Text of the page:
Monday, October 27, 2008
BUT maybe Train Rider will be happy that today's commute was a forced drive on the Mass Pike. Since the "Manic Monday" post was first added today around 1:26 p.m. EDT, six comments have come in. All with updates about what really happened this morning.
Today was the first day of the "new" Worcester-Framingham line commuter rail schedule. There was a ton of press coverage. The Lt. Governor supposedly even took the train into Boston. Yet, the train was delayed. The P508 that Train Rider "missed" wasn't even the P508 running 5 minutes late. It was the P506 running about 20 minutes behind!! Good grief. I guess it certainly was a Manic Monday commute.
Thanks to everyone who shared an update with us.
Since I didn't make it to the Grafton or Westborough stations, I had to drive in. What a PITA (and not the best way to start a Monday).
The Worcester Telegram & Gazette led their story off with a headline that said Worcester riders now have "pre-dawn" options. Of course, the media was attracted to the story because Lt. Governor Tim Murray was in Worcester this morning to ride the "new" 6:05 a.m. train. The Lt. Governor believes that the "new" 4:45 a.m. and 6:05 a.m. trains on the Worcester line will attract more riders. The other changes to the Worcester line include an outbound train that leaves Boston at 2:40 p.m. and 4:30 p.m.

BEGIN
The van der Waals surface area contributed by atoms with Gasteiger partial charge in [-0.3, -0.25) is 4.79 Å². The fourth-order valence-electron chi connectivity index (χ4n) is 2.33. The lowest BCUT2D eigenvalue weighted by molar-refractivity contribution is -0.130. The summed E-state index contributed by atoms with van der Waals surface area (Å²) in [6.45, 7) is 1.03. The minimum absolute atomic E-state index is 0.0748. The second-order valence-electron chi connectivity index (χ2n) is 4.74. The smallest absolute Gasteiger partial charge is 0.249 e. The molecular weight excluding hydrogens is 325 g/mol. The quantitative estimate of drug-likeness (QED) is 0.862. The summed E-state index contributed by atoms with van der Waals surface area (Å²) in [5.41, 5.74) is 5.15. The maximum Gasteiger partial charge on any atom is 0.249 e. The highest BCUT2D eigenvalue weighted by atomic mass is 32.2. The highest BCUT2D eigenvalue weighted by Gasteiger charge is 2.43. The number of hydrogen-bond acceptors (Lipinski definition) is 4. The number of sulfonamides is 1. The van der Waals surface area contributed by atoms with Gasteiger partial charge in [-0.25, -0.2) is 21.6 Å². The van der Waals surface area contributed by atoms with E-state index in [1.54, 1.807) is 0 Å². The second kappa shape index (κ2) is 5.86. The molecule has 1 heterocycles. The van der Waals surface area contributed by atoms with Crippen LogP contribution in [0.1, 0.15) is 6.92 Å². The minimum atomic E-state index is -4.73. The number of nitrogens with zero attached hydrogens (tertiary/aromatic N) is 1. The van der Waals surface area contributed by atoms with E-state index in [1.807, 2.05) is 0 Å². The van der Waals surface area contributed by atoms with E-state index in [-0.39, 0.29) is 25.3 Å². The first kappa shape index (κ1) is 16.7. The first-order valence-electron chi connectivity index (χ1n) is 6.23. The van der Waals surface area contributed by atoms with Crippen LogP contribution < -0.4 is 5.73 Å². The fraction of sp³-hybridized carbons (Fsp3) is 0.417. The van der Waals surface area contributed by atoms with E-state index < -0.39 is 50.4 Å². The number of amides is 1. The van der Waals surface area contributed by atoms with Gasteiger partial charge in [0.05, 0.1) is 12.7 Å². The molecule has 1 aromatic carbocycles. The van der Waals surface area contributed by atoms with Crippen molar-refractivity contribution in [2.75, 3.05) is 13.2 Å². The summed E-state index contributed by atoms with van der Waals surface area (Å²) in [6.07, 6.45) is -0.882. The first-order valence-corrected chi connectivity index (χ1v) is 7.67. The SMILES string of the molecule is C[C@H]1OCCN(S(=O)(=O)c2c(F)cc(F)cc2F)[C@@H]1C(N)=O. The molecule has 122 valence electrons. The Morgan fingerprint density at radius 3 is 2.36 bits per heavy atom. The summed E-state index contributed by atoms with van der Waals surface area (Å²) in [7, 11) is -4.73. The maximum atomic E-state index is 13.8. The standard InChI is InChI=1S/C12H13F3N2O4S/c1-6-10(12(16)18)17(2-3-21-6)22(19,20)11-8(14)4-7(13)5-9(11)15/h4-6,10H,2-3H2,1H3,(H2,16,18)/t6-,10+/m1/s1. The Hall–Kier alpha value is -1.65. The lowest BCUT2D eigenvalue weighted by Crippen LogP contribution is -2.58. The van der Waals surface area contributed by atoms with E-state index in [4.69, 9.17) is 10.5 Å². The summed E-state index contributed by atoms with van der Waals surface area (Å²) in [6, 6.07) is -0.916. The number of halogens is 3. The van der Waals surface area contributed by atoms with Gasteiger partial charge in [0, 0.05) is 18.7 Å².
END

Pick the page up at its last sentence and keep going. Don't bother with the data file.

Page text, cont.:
While it was great that the state/MBTA "heard" the Worcester line needed some midday trains, hopefully they'll be able to "listen" some more and add more express trains - especially express trains from Worcester stations.
Here are links to related stories about the new schedule:
Starts & Stops" column from the Boston Sunday Globe touched upon the WiFi rollout across the commuter rail line. MBTA GM Dan Grabauskas was quoted as saying
"It's an investment that will make a big difference in riders' lives. It will allow people to work on their way back and forth to work and maybe even leave the office a little early to attended a daughter or son's sporting event."Frankly, Dan, if the trains just departed and arrived on time, it would help a lot more than WiFi that may or may not work.
Yesterday's Globe also contained an article about the lingering effects of the movie "Speed Racers" ads visible on the Red Line between South Station and Broadway. The company who created the ads paid the T $450,000 a year for this special ad unit. The unit was temporarily turned on so some movie execs could look at it. Ads may seem like a nuisance, but they are a great way for transit authorities to increase their budgets. Even Advertising Age wrote about this in today's edition.
Also in yesterday's Globe, another article about train whistles.